High stakes and tough breaks on the trail of Twiggy

By Andrew Burrell
Cartoon by Sturt Krygsman

Australia’s richest man refused to co-operate with the ‘acerbic’ Andrew Burrell’s biography. What’s a bloke to do? Keep calm and carry on.

A word of warning: if you’re thinking of writing a biography of a prominent figure, you’d better get used to answering one question above all others. “Is it authorised or unauthorised?” The query will come from friends, family members, colleagues, work contacts and almost everyone you speak to as part of your research.

My book on the life of Andrew “Twiggy” Forrest was unauthorised, which often prompted the seemingly redundant follow-up question: “But is he co-operating with you at all?”

I first approached Forrest with the idea of writing a book about his life in late 2011.

Looking back, I guess I naively assumed he would co-operate in some form, either consenting to interviews or allowing me to speak to his family and close friends.

But he made it clear from the outset that he didn’t want a biography written. Well, not by me anyway. “Mate, you’re a terrific bloke, but your writing can be a bit “acerbic,” he said.

His opposition surprised me. Since 2006, I have covered the resources industry and the rise of Forrest’s company, Fortescue Metals Group, as a business journalist in Perth for both The Australian and The Australian Financial Review.

Executives at Fortescue have told me they believe my reporting has been fair, even when the stories were negative, as many inevitably were. Certainly nobody had ever described me as “acerbic” and my dealings with Twiggy had been reasonably friendly.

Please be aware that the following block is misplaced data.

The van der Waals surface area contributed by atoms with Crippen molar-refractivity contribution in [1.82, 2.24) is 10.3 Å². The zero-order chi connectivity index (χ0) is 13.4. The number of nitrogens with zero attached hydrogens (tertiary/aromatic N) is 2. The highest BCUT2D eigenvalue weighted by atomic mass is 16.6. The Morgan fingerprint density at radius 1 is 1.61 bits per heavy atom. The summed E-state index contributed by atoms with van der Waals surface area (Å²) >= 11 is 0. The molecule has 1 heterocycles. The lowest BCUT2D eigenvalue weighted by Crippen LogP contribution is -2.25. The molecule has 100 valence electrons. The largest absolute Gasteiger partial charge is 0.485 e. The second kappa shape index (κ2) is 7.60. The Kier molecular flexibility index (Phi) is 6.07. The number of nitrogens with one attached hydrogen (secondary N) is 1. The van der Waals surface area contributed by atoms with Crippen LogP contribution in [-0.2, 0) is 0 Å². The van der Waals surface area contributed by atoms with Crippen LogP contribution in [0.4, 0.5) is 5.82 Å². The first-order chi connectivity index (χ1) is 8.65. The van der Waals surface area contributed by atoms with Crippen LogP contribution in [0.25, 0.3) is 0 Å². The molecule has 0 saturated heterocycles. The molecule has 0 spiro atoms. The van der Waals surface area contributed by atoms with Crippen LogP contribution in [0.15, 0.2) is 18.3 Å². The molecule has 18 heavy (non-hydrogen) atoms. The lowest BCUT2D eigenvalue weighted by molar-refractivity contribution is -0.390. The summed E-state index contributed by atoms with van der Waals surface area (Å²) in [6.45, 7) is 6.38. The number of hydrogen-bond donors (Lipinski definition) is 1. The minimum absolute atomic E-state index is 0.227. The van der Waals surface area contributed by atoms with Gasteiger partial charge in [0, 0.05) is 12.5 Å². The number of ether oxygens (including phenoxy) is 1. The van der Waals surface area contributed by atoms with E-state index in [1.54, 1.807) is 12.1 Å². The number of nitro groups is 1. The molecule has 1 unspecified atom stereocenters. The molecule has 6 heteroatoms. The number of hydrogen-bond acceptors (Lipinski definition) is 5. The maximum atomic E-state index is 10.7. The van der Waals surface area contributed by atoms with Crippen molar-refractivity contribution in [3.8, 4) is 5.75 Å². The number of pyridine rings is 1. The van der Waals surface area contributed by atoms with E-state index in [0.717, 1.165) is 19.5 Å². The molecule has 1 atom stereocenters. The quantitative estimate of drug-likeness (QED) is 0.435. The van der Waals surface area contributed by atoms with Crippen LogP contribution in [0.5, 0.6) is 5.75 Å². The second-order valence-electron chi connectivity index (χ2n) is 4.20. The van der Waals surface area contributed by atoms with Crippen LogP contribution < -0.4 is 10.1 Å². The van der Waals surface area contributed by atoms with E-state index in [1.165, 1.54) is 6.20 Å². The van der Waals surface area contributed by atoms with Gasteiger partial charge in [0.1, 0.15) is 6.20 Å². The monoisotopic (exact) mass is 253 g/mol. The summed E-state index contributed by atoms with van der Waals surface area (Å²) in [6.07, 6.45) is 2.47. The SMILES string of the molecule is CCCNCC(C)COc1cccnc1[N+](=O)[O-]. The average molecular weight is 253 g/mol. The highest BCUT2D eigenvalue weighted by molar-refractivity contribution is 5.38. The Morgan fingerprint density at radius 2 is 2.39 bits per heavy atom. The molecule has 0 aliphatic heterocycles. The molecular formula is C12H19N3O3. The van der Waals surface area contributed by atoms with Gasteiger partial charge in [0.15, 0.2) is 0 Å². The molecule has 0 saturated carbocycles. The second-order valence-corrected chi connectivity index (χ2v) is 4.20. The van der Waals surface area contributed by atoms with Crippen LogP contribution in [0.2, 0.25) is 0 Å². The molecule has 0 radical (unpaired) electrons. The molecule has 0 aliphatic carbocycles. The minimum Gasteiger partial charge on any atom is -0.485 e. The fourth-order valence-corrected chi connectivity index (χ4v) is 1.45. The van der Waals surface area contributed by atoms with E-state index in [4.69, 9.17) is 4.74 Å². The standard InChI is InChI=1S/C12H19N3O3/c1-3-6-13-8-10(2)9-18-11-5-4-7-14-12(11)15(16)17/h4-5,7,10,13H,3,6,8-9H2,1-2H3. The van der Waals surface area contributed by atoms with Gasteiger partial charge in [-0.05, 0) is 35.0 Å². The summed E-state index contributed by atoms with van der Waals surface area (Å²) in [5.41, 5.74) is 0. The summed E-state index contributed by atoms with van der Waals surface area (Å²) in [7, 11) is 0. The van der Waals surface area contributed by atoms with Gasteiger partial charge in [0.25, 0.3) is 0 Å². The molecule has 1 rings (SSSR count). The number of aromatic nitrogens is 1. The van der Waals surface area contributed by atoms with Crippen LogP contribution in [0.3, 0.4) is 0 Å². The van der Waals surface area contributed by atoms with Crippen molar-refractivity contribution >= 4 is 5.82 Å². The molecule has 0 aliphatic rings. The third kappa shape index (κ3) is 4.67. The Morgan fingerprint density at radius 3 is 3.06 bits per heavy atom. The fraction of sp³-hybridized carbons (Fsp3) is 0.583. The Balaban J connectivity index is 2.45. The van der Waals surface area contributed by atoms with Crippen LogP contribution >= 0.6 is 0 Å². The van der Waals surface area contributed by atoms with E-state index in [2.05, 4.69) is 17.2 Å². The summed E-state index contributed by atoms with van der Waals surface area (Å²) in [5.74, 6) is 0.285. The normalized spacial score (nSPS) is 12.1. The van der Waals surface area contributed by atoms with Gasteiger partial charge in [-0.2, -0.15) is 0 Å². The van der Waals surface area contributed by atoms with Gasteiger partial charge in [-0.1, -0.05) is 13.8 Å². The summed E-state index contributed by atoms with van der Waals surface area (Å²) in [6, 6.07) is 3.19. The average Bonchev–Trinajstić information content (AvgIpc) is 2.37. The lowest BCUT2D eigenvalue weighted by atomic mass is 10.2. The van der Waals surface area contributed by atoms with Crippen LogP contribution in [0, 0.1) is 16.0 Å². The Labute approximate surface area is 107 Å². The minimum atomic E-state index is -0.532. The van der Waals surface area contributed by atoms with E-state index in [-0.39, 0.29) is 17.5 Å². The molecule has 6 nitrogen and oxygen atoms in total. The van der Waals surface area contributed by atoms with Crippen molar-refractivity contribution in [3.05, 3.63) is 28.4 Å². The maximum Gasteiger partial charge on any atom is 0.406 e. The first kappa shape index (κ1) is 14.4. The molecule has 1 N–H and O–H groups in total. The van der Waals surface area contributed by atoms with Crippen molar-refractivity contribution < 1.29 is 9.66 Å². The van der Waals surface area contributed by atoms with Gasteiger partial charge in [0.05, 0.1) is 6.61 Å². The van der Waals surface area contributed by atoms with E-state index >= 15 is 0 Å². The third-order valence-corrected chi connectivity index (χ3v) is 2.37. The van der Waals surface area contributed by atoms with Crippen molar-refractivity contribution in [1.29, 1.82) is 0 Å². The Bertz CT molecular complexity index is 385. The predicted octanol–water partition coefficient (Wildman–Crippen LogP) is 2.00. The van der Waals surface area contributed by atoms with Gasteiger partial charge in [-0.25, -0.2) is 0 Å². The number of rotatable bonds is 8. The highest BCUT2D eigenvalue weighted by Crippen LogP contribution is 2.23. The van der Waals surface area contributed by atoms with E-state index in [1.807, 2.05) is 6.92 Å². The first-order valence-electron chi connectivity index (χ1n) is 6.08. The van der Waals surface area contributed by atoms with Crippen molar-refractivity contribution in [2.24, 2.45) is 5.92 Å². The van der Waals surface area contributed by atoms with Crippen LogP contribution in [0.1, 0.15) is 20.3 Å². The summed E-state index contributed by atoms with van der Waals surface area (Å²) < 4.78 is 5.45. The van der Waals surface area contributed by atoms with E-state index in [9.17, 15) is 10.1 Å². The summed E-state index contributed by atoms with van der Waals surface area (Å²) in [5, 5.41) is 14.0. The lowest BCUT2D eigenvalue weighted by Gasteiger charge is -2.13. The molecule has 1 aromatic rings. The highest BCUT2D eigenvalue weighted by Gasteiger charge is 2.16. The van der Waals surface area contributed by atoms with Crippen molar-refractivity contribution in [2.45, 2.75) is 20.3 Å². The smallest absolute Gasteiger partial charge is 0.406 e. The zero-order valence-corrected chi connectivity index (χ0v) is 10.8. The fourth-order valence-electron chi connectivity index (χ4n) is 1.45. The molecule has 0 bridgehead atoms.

In fact, when I stood on a wharf in Shanghai in June 2008 to report on the arrival of Fortescue’s first shipment of iron ore in China, Forrest was so excited he gave me a hug, slapped my back and generally treated me like his best mate (a tactic I later discovered he uses on most people he’s trying to impress).

Despite attempts by people close to Forrest to convince him to talk, he remained staunchly opposed throughout 2012 to chatting to me about his colourful life.

So I got on with my research without him.

But the real surprise came when I found out that Forrest had commissioned his own “authorised” biography that would feature extensive interviews with himself, his family and close friends.

Like any half-decent journalist, I was sparked into action by the sudden threat of competition. If Forrest was going to produce his own book, I would simply need to make more phone calls, find better anecdotes and tell the real story in mine.

But writing a biography of someone like Andrew Forrest without his co-operation was always going to be a challenge.


Twiggy is a household name in Perth, and has friends in high places. When he attends mining conferences, he is feted as a rock star by the legion of hopefuls who dream of emulating his spectacular exploits. The same people who once derided Forrest as a corporate cowboy – after he blew hundreds of millions of dollars of shareholder funds at Anaconda Nickel – now cosy up to him, often seeking lucrative contracts or philanthropic donations.